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Tina Casey headshot

Mastercard CEO: Climate Action is About Survival, Not Altruism

By Tina Casey
Climate Action

On Friday, Mastercard president and CEO Ajay Banga said out loud what others have been thinking: Businesses can no longer afford to approach climate action as a form of eco-friendly altruism. The potential for catastrophic bottom-line impact is coming into clear focus, and the only way companies can protect themselves is to take steps that reach far beyond their own walls.

Climate action is a matter of survival

Banga, who also sits on Mastercard's board of directors and is among the global finance-sector CEOs attending the World Economic Forum in Davos, published his new climate action manifesto on the company's website under the title, “The Time For Environmental Altruism is Over.”

Just a few years ago, that kind of thinking would have landed on the corporate responsibility universe like a bombshell. After all, Banga explained, companies like Mastercard have already taken many steps to decarbonize internally.

Companies are converting their operations to renewable energy, adhering to green building standards, replacing petrochemicals with alternative products, and zeroing out landfill waste, among many other steps. They are also motivating — or outright dictating — similar changes in their supply chains and consumer value chains. In the arena of climate action, what else is left to do?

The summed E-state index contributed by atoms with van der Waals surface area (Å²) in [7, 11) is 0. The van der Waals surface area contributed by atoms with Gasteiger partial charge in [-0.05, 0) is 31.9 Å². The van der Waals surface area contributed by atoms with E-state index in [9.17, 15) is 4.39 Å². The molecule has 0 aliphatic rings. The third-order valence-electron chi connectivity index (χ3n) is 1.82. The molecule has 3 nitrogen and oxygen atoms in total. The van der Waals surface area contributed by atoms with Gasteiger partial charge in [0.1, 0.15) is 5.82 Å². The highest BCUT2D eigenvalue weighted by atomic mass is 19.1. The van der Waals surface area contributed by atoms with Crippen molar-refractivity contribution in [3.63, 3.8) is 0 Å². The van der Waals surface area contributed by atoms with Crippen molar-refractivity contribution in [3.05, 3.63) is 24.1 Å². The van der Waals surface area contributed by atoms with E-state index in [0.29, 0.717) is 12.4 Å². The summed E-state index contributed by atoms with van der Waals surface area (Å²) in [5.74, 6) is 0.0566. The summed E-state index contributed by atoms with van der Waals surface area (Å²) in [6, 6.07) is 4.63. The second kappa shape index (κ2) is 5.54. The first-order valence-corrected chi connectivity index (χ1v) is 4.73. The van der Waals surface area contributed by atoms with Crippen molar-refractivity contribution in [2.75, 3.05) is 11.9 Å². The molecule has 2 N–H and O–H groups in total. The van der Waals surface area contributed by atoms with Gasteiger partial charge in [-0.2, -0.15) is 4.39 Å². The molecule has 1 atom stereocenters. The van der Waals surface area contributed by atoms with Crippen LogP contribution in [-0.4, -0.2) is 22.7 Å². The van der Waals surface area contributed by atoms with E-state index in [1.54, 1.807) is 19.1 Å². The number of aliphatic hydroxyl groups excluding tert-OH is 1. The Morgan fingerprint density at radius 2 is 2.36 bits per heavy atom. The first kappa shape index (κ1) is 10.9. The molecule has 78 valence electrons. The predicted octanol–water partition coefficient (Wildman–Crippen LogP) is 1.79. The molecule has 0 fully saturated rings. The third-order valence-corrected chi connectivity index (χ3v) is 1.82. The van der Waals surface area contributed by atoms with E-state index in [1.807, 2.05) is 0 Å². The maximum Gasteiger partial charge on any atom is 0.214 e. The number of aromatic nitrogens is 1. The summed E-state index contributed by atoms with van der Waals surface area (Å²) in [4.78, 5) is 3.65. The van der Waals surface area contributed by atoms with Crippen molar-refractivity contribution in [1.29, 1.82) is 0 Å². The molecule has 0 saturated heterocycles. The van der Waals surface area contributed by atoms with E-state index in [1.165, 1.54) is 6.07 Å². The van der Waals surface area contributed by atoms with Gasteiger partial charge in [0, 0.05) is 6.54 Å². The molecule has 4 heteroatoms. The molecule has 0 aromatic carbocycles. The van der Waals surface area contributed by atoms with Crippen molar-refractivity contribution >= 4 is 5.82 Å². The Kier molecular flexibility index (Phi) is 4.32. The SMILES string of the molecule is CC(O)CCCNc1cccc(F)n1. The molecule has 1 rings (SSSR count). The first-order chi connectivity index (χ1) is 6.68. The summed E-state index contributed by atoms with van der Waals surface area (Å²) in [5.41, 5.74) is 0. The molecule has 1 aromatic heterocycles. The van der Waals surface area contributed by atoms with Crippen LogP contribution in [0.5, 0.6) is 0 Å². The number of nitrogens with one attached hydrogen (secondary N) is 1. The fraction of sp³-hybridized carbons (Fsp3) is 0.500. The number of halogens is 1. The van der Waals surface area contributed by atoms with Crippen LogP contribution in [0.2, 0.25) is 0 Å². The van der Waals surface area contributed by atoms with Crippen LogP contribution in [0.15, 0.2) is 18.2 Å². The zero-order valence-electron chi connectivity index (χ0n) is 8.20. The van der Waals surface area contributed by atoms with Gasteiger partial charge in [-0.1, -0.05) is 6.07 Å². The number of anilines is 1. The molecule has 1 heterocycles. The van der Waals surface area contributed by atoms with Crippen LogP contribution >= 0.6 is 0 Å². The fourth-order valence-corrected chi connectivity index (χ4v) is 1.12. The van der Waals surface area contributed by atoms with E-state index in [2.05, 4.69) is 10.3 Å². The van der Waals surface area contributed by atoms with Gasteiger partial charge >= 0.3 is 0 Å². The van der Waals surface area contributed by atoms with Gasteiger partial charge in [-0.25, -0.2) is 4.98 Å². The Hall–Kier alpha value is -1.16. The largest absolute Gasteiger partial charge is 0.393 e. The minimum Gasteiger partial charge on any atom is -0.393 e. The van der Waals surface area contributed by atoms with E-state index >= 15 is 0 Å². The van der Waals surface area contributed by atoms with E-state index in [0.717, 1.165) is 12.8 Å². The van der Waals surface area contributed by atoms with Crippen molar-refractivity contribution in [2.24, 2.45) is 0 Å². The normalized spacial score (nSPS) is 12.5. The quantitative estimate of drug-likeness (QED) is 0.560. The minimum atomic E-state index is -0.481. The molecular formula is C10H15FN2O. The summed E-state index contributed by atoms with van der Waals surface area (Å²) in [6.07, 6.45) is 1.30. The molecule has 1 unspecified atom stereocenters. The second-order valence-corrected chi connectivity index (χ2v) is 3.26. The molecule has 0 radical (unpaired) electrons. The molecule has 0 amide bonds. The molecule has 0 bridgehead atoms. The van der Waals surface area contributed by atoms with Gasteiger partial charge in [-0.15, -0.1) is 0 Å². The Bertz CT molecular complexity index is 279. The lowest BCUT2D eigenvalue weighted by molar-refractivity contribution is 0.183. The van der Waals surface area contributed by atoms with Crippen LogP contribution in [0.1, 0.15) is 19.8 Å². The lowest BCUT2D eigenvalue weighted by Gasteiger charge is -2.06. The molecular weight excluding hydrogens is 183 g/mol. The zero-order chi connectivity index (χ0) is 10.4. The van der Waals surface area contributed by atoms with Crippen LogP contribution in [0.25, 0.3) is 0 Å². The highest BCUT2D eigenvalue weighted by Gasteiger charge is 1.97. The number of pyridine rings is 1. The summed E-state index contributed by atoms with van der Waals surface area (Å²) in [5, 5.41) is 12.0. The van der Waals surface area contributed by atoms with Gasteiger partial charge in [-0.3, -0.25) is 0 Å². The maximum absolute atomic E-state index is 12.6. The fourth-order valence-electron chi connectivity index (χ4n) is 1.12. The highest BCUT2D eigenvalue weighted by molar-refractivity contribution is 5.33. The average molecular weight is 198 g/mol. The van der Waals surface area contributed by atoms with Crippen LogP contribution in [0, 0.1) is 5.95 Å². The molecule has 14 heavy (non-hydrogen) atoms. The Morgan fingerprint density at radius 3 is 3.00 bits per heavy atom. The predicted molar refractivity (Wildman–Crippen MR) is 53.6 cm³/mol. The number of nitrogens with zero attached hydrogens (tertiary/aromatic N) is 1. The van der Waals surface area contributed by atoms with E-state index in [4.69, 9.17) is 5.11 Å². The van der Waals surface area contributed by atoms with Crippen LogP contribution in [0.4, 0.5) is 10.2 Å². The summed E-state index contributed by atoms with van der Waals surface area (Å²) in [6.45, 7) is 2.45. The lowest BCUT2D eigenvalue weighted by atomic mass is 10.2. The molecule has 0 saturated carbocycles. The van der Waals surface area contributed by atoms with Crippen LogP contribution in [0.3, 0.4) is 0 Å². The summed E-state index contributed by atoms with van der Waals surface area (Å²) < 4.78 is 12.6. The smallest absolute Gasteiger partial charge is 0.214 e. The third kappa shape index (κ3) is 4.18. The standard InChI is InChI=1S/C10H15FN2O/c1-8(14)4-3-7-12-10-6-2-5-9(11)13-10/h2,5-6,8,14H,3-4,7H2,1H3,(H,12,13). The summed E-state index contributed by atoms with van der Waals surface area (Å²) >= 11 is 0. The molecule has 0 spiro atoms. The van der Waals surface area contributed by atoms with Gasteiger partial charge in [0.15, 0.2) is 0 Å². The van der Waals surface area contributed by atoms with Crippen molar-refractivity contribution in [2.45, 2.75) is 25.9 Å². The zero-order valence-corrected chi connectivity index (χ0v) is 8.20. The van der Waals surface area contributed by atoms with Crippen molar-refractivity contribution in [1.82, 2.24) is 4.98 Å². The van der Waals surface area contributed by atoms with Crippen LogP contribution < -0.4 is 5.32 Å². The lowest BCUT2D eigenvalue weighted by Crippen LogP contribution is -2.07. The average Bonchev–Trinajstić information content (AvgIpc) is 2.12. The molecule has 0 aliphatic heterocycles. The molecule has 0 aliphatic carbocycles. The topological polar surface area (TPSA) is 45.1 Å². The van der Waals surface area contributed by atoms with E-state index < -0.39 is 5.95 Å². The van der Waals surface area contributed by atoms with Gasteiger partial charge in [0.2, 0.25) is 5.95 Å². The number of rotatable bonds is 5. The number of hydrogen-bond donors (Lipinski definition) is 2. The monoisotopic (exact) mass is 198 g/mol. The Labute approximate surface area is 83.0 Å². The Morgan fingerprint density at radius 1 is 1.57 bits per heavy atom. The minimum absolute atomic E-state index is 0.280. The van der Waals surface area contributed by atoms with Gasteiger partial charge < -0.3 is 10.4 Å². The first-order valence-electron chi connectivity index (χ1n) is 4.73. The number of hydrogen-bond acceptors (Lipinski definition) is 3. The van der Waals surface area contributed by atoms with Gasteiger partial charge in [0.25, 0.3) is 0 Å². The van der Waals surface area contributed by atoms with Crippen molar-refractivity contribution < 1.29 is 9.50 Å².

Plenty, Banga argues. Climate change is an existential threat. If companies want to continue turning a profit, they cannot simply focus on cleaning up their own mess. They have to act globally, he asserted. They need to reach out and form partnerships that create an impact outside of their own operations, supply chains and consumer webs.

Partnering up to accelerate climate action

A collaborative approach to decarbonization has been building over the past several years, as corporations realize the value of partnering with grassroots environmental groups, government entities, and other businesses for maximum impact.

Mastercard’s new climate action plan takes that strategy and ramps it up another notch through a partnership called the Priceless Planet Coalition.

It’s an interesting mix of partners. On the business side, it includes the financial giants Citibank and Santander U.K., the information and consulting firm IHS Markit, and the mobile banking company Bunq, along with American Airlines and top retailers Saks Fifth Avenue and L.L. Bean

On the government side are two behemoths of the transportation sector, New York Metropolitan Transport Authority and Transport for LondonRounding out the network are the environmental organizations Conservation International, World Resources Institute and One Tree Planted.

Putting one simple idea in motion

With Bunq and One Tree Planted in hand, the Priceless Planet Coalition has a head start on its first big project, a five-year effort to plant 100 million trees.